Google is unique in its leadership, plans, and global marketpower to accelerate the majority of all global Web traffic “going dark,” i.e. encrypted by default. Google’s “going dark” leadership seriously threatens to neuter sovereign nations’ law-enforcement and intelligence capabilities to investigate and prevent terrorism and crime going forward.
The U.S. government’s Internet priorities in Europe are upside down. It has chosen bits over bodies, prioritizing protecting the neutrality of innumerable inanimate Internet bits over protecting peoples’ privacy and personal data.
An electric truck manufacturer that was awarded $32 million from President Obama’s stimulus program has informed one of its investors that it is on the verge of bankruptcy, if it did not raise $4.5 million by Friday and $10 million by the end of October.
The carnival in Rio de Janeiro from February 13 through the 17th was one heck of a party. It was celebrated by the locals, plus an estimated one million visitors, complete with fabulous parades, street parties and balls. Brazil is blessed with some great beaches, the most famous of which is Ipanema, thanks to the 1962 bossa nova classic “Girl from Ipanema”.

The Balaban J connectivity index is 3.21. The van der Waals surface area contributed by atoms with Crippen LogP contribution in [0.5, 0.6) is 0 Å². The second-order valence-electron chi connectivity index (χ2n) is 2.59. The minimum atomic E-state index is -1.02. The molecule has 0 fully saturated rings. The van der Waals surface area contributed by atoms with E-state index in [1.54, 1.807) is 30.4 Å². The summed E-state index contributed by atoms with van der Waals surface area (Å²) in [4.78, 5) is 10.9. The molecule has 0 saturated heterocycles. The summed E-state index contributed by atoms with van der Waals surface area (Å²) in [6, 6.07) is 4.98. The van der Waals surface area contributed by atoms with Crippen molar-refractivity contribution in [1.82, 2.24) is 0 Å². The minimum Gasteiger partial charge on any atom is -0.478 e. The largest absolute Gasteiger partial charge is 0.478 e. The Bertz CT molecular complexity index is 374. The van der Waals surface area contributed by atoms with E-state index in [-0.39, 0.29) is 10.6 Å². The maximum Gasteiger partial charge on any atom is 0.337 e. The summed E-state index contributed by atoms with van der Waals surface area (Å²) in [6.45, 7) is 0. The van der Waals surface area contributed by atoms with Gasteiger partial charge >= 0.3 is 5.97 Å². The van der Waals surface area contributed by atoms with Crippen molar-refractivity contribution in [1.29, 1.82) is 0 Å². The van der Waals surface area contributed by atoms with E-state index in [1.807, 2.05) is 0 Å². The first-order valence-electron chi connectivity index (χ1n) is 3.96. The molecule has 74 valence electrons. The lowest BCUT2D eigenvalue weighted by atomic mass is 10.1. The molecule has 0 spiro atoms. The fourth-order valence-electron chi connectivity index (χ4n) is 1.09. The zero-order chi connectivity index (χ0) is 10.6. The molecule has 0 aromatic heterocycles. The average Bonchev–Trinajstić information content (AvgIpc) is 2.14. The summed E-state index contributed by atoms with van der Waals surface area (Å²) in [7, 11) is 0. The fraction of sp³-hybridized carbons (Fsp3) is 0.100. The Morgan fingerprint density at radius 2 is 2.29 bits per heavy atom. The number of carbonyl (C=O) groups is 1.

Policy analysts and pundits alike seem to enjoy downplaying the U.S. economy’s recovery since the recession of 2008/9. It is time for them to wake up and smell the roses: The U.S. economy clearly is the dominant economy of the world. The European Union’s death rattle continues, while China is encountering a litany of unforeseen problems.
If President Obama does not want the Ebola virus to kill Americans, why has his administration done nothing to restrict any flights from Liberia, Guinea, and Sierra Leone, the hot spots in Africa where it appears the virus is spreading?
According to data collected by the Program for International Student Assessment, or PISA, American students continue to slide down the international rankings, failing to break the top 20 best-performing countries as of 2012. U.S. students rank below average in math and near average in reading and science. PISA is just one assessment, but it reflects a clear trend: U.S. students are not achieving what they need to achieve in an increasingly competitive global economy.